... At the end, it is necessary to mention that we identified and presented the figures and relevant details on civilian casualties committed by the invaders in the month of May, which are documented and show exactly the time and place, then UNAMA should do a favor and prove and publish what, where and how have inflicted the over 80 per cent of the civilian casualties in order to make it clear that whether they are saying the truth or they just air propaganda in favor of their funders.
One of these groups has actually been outside of Kabul this year. I'll let you guess which one it is.
posted by notion at 8:27 AM on August 20, 2011


Notion what's your field experience in conflict zones? I'm just curious how you reacht hear conclusions about what the UN should do or how te Taliban or other groups operate?
posted by humanfont at 8:40 AM on August 20, 2011


I read everything, and discard the obvious bullshit.

But let's puff up a pillow, and sit back, and wait for your treatise on how only Western organizations know how to fix problems in conflict zones. With some historical evidence to support your case, of course.

Give us your best success stories for:

1) UN intervention with weapons.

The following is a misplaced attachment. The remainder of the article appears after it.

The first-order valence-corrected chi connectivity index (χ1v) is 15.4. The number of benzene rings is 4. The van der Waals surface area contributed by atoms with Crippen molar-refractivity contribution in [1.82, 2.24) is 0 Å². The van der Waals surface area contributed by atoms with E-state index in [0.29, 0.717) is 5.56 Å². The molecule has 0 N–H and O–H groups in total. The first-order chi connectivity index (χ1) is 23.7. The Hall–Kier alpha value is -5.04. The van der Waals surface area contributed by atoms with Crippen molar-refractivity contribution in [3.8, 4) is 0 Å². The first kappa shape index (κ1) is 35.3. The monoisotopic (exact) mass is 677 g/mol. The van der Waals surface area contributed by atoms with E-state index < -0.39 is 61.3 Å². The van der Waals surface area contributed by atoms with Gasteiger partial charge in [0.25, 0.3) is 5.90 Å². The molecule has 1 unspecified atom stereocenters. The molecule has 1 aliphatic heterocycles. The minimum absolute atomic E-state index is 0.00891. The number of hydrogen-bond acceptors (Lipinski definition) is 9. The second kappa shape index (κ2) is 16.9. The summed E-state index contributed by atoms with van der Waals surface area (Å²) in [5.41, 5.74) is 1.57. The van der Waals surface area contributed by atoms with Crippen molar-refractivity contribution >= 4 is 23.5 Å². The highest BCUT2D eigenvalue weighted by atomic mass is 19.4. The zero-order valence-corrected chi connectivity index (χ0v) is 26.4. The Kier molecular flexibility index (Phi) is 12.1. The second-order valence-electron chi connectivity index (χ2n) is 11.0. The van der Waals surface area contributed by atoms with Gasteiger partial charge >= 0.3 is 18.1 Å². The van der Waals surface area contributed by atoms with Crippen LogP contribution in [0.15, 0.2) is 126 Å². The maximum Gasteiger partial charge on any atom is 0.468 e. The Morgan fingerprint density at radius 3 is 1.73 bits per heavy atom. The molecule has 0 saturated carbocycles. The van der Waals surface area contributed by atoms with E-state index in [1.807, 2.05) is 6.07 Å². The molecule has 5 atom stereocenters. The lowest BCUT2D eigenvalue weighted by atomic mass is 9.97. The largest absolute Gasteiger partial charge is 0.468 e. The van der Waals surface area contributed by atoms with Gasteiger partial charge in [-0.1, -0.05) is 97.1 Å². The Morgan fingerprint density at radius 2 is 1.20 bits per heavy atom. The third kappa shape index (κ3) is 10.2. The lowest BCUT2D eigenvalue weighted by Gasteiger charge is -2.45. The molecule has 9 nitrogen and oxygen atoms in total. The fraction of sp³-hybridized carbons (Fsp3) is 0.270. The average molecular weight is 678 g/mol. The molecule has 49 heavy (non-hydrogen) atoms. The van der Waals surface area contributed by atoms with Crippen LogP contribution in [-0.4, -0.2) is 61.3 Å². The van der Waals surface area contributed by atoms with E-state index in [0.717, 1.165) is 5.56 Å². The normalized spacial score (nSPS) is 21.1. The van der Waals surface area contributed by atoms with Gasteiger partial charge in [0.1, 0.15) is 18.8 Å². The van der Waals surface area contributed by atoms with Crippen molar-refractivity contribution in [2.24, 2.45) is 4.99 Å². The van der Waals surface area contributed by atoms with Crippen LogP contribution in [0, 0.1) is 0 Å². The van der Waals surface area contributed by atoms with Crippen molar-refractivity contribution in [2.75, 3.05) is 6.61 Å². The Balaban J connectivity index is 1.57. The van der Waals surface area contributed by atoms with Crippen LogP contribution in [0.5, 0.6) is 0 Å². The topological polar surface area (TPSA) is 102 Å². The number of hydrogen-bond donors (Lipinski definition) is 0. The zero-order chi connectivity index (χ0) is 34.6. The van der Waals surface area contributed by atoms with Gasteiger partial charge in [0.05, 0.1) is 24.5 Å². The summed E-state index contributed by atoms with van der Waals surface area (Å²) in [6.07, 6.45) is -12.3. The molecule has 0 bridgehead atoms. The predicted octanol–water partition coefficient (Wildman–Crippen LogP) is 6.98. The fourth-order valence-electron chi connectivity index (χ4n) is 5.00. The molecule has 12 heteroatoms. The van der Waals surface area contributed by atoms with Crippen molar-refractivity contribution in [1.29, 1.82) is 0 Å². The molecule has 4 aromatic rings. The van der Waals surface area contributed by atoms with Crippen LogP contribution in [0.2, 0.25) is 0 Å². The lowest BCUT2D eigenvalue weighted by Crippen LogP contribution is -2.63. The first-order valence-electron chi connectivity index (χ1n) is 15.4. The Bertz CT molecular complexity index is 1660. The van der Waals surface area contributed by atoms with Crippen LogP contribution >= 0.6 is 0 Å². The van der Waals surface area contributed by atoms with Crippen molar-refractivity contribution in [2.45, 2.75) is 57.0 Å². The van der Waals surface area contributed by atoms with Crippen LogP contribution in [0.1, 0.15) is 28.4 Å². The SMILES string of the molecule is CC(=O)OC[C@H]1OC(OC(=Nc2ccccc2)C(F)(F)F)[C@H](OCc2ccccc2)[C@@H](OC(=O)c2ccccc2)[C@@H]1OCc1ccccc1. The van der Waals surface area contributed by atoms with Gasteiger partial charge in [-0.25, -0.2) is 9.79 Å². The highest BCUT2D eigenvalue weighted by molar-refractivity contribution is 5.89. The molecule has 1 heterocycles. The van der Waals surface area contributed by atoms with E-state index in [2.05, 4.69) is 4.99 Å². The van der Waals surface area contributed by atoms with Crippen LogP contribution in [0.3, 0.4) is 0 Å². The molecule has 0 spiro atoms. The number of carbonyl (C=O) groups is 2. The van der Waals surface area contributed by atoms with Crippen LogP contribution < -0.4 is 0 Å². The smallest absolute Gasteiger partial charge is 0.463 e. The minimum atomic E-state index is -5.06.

2) US intervention with weapons.
3) NATO intervention with weapons.

and we'll see how it compares to their colossal failures over the same time period.
posted by notion at 2:02 PM on August 20, 2011


Meh. Why bother when you'll just hand wave away any arguments or examples? Thus far you've not shown yourself able to do anything but google up counter examples to confirm your own biases. You show no particular expertise. You have no personal experience to share. You have an opinion, but you've given me no reason to listen to it, nor have you shown any ability to listen to those here who bring personal experience and professional expertise. Any effort I would make into adding information to the thread would simply provide a platform for you to voice more nonsense. Frankly that is too much work.
posted by humanfont at 5:50 PM on August 20, 2011 [1 favorite]


The Pig Picture: Afghanistan, August 2011
posted by homunculus at 6:10 PM on August 20, 2011 [1 favorite]


Er, Big Picture, that is.
posted by homunculus at 6:17 PM on August 20, 2011


The Pig Picture is something completely different.
posted by homunculus at 6:21 PM on August 20, 2011


"(IOW), they consider the US military the de facto government of Afghanistan..."

In case you didn't notice, Afghanistan has had two elections so far, as well as several local ones. Every nation in the world with the possible exception of North Korea recognizes the current government of Afghanistan as legitimate. In many ways, Afghanistan would be an easier mission to conduct if the US military didn't have to go through the Afghan government for a ton of different things... but they do. It's unfortunate that the Bush administration didn't more seriously tackle the training, reconstruction, and security missions early on, but their attention had already moved on to Iraq.